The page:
My current devotional reading is the 1963 classic The Christian Mind by Harry Blamires. It's not an easy read because Blamires is British and writes in a manner not typically found in much of today's literature. The good news is this forces me to slow down my reading and really concentrate on what is being said, and that forced concentration has revealed some wonderful nuggets of understanding.
In today's reading he writes, "The marks of truth as christianly conceived, then, are: that it is supernaturally grounded, not developed within nature; that it is objective and not subjective; that it is a revelation and not a construction; that it is discovered by inquiry and not elected by a majority vote; that it is authoritative and not a matter of personal choice." He goes on to write, "The sense of an objective truth existing within the sphere of religion has been lost. Religious conviction is, for the secular mind, a matter of individual preference related, not to objective truth, but to personal need and predilection."
Remember, he wrote this in 1963. How much more true is this today than then? Since he wrote these words two generations have grown up being taught that there is no such thing as objective truth, that truth is subjective and determined by how one feels or believes about a particular thing. Even in the church the idea of an objective truth has largely been ignored which is one reason we have such difficulties in many of our churches today. Entire denominations struggle to speak with a clear voice on many issues because the idea of a supernatural truth established by God has to be approved by a majority vote. And even if the majority does vote to agree with God, the minority has to be given its politically correct option to loudly disagree and continue to push its agenda. If the church struggles with this how much more will the unchurched population struggle to accept supernatural truth?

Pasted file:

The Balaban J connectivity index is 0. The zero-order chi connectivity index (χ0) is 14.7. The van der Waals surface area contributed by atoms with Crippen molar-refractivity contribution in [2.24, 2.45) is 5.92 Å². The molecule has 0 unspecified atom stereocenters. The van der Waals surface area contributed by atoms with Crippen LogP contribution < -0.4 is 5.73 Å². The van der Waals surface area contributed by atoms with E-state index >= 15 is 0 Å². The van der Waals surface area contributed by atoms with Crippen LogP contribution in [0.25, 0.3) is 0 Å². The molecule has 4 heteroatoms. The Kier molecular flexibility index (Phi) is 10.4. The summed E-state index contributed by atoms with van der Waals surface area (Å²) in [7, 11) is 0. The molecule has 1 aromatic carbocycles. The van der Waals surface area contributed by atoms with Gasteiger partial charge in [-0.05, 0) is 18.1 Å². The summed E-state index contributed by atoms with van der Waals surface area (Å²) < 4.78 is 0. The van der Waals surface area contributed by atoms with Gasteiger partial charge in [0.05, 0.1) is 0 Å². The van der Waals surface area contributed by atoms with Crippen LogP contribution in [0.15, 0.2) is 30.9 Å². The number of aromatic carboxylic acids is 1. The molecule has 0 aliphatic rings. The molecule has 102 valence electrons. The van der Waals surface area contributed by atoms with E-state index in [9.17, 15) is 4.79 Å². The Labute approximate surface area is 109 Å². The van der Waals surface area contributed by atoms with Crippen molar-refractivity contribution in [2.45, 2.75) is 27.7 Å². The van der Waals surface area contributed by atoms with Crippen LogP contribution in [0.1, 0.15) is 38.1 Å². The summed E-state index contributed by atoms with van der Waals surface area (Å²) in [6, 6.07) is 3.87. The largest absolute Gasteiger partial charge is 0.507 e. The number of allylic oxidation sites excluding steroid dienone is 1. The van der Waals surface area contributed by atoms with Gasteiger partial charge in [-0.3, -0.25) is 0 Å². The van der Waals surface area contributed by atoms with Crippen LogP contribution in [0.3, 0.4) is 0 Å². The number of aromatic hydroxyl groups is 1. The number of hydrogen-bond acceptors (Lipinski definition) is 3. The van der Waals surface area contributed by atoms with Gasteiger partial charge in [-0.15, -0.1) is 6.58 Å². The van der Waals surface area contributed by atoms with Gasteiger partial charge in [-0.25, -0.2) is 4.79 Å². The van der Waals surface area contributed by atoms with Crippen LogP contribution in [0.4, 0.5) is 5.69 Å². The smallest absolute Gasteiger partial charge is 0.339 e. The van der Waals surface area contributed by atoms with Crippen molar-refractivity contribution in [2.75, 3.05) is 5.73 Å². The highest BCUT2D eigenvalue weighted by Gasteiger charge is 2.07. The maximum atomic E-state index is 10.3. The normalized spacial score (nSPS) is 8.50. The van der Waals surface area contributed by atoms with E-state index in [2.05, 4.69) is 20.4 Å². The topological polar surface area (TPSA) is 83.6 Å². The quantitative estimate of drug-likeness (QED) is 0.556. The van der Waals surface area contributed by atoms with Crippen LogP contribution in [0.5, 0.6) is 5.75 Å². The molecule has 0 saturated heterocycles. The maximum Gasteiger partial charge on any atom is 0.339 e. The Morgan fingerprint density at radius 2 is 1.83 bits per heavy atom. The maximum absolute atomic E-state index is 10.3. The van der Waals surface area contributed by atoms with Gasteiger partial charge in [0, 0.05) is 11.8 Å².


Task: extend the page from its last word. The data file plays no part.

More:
This is why one student in a school whose parents do not believe in Christ can cause the entire school to abandon its Christmas program in favor of a holiday program. This is why it is not politically correct to speak of Christ in the public arena. Talk about God all you want, but expect trouble if you bring Jesus Christ into the conversation. This is why it is nearly impossible to bring any kind of moral teaching into any discussion of the major issues facing our nation and the world today. Let's work to eradicate AIDS, but we musn't talk about the moral issues that have brought about this horrible disease. Let's pour money into assisting children who live in poverty, but we must not mention why so many are living in such conditions: the rising number of children born to unwed mothers, the absence of fathers in the home, no-fault divorce, the rising epidemic of drug addiction, the failure of our educational system to properly educate young people so they will have the skills to provide for themselves and their families, etc. We can measure the rising crime rates, but we must be careful to not offer any biblical insights into why people commit crime or we might offend someone. We can continue to pour money into supporting those without jobs until we bankrupt the nation, but we must not point out the immorality of the greed of those who send jobs overseas or the immorality of laws that make such action profitable for those companies who do send those jobs overseas.
A few years ago a movie was made about Al Gore's efforts to promote the concept of global warming. The film was called An Inconvenient Truth. Truth as found in Scripture is an inconvenient truth for most of our population today. Until we in the church recognize that the teaching of Scripture are true and begin to structure our lives accordingly we will never be able to have the impact on society that we should have. Until we are willing to proclaim that truth regardless of the outcry that will be heard against it, we will continue to live on the periphery of society. Until we are willing to confront people with the truth about who Jesus Christ is and why He came to earth we will not see their lives changed through a personal encounter with the living Savior. Jesus said, "I am the Way, the Truth, and the Life, and no one comes to the Father except through Me." That may be an inconvenient truth to many in today's society, but it is the only truth that will change lives, and it is the truth the church must proclaim this Christmas season and throughout the coming year.